Zuma turns to Mbeki

Zuma appeared in court for his first hearing on charges of corruption last Monday, though the trial was quickly deferred to September 5.

High Court Judge Herbert Msimang adjourned the trial within two hours of the court sitting, saying he would allow the prosecution and the defence to prepare heads of argument and replies to the state’s application for a postponement of the trial.

But by Wednesday it had become apparent that the defence would also take the time to brush up on its strategy, now expected to bring in Mbeki as Zuma’s major hope for an acquittal.

Zuma’s defence team has apparently shifted the former deputy president’s defence onto Mbeki’s laps, arguing that it was Mbeki ‘ and not Zuma ‘ who sanctioned the allegedly corrupt arms procurement transaction.

In parts of a 100-page affidavit published by local newspapers on Wednesday, Zuma alleges that Mbeki played an active role in the transaction, and in meetings that took place prior to its conclusion.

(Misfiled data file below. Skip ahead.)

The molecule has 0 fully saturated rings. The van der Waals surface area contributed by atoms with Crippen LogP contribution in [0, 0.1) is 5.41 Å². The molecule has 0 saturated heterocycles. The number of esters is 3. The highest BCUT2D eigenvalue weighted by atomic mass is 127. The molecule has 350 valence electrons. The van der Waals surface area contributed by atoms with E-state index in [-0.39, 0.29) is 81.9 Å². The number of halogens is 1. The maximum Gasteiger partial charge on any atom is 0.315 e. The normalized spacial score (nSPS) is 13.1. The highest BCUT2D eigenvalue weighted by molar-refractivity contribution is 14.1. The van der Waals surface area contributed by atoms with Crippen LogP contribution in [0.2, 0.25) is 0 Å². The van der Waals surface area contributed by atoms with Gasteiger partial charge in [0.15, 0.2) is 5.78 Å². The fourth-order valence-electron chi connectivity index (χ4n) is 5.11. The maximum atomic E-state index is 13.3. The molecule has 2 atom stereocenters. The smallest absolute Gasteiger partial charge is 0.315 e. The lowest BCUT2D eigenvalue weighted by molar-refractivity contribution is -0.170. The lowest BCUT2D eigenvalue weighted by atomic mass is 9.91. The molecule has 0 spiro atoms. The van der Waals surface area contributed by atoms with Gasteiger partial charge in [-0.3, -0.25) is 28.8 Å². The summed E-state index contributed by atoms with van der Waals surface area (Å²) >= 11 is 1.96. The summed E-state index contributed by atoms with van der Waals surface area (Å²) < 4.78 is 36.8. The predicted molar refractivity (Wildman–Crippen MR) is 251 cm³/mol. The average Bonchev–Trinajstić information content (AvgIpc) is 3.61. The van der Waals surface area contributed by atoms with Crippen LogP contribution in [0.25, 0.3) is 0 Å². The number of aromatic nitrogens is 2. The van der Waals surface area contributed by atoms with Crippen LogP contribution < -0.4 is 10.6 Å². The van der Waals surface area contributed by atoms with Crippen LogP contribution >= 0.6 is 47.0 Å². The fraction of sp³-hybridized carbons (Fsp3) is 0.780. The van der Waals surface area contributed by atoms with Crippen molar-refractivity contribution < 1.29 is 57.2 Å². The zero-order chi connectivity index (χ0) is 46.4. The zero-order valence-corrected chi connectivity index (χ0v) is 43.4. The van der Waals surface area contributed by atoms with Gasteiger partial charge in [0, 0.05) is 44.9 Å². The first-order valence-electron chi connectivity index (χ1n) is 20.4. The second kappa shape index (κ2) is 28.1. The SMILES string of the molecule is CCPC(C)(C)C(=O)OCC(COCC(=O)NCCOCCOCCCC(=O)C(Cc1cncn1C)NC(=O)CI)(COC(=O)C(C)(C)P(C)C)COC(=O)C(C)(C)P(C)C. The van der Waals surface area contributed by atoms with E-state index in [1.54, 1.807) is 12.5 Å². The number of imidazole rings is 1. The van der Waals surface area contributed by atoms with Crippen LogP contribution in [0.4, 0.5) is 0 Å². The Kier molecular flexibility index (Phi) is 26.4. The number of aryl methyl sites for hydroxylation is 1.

“President Mbeki was, in his position as then deputy president and cabinet member, very much involved in the arms deal process.

“Mbeki took an active interest and part in it and engaged with various role players. He has been scurrilously accused of being party to improprieties in this regard. I distance myself from these and condemn the accusations as false.

“However, he is a person who is ideally and obviously suited to depose to the absence of any corruption in the award process.

“And if he does, the prosecution must revisit and rethink the allegations that I was bribed to protect the French interests against exposure for corruption in the deal,” Zuma said in extracts quoted by local daily The Star.

In his affidavit, Zuma said he merely signed a letter that had been drafted by the President’s Office and was addressed to then Parliamentary Public Accounts Committee chairperson Gavin Woods, stating that there was no need for an investigation into the arms deal.